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Hear Res. 2010 Sep 1;268(1-2):250-9. doi: 10.1016/j.heares.2010.06.008. Epub 2010 Jun 16.

Competitive antagonism of fluorescent gentamicin uptake in the cochlea.

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  • 1Oregon Hearing Research Center, Oregon Health Sciences University, 3181 SW Sam Jackson Park Road, Portland, OR 97239, USA.

Abstract

Aminoglycosides enter inner ear hair cells via apical endocytosis, or mechanoelectrical transduction channels, implying that, in vivo, aminoglycosides enter hair cells from endolymph prior to exerting their cytotoxic effect. If so, circulating aminoglycosides likely cross the strial blood-labyrinth barrier and enter marginal cells prior to clearance into endolymph. We characterized the competitive antagonism of unconjugated aminoglycosides on the uptake of fluorescent gentamicin (GTTR) in the stria vascularis and kidney cells at an early time point. In mice, uptake of GTTR by kidney proximal tubule cells was competitively antagonized by gentamicin at all doses, but only weakly by kanamycin (mimicking in vitro data). GTTR fluorescence was approximately 100-fold greater in proximal tubule cells than in the stria vascularis. Furthermore, only high molar ratios of aminoglycosides significantly reduced strial uptake of GTTR. Thus, gentamicin antagonism of GTTR uptake is more efficacious in proximal tubules than in the stria vascularis. Competitive antagonism of GTTR uptake is indicative of specific cell-regulatable uptake mechanisms (e.g., ion channels, transporters) in the kidney. Strial uptake mechanisms have lower specific affinity for gentamicin, and/or density (compared to the kidney), yet may be critical to transport gentamicin across the strial blood-labyrinth barrier into marginal cells.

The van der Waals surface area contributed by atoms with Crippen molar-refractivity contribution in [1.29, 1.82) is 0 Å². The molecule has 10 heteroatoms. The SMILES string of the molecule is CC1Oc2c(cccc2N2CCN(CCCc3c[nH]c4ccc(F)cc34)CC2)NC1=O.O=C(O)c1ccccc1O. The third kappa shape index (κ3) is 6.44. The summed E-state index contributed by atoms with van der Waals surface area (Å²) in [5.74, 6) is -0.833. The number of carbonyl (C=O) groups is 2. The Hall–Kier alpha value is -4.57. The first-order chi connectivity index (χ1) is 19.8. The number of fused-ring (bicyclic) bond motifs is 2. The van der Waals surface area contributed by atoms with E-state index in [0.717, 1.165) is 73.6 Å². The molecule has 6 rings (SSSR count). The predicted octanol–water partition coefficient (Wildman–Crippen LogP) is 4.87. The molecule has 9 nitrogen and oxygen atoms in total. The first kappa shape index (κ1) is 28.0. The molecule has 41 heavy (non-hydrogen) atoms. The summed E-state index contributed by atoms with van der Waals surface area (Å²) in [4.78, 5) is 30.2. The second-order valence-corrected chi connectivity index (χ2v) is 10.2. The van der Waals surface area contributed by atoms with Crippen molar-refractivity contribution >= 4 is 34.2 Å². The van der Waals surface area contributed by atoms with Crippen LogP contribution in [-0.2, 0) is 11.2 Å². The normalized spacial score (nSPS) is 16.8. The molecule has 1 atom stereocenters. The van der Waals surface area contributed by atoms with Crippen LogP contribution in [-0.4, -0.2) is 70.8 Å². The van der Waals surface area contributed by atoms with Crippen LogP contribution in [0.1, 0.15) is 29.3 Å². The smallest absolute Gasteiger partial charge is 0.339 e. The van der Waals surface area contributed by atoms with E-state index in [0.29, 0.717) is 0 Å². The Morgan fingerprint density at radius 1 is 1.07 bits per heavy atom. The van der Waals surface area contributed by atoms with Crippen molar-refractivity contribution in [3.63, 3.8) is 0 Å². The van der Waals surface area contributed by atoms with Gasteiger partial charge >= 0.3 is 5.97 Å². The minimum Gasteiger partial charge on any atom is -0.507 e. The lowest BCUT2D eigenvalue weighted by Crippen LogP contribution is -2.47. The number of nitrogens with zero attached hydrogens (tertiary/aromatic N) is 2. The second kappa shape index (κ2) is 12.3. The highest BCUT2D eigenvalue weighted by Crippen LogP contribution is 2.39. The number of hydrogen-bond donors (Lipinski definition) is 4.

Copyright (c) 2010 Elsevier B.V. All rights reserved.

PMID:
20561573
[PubMed - indexed for MEDLINE]
PMCID:
PMC2923250
Free PMC Article

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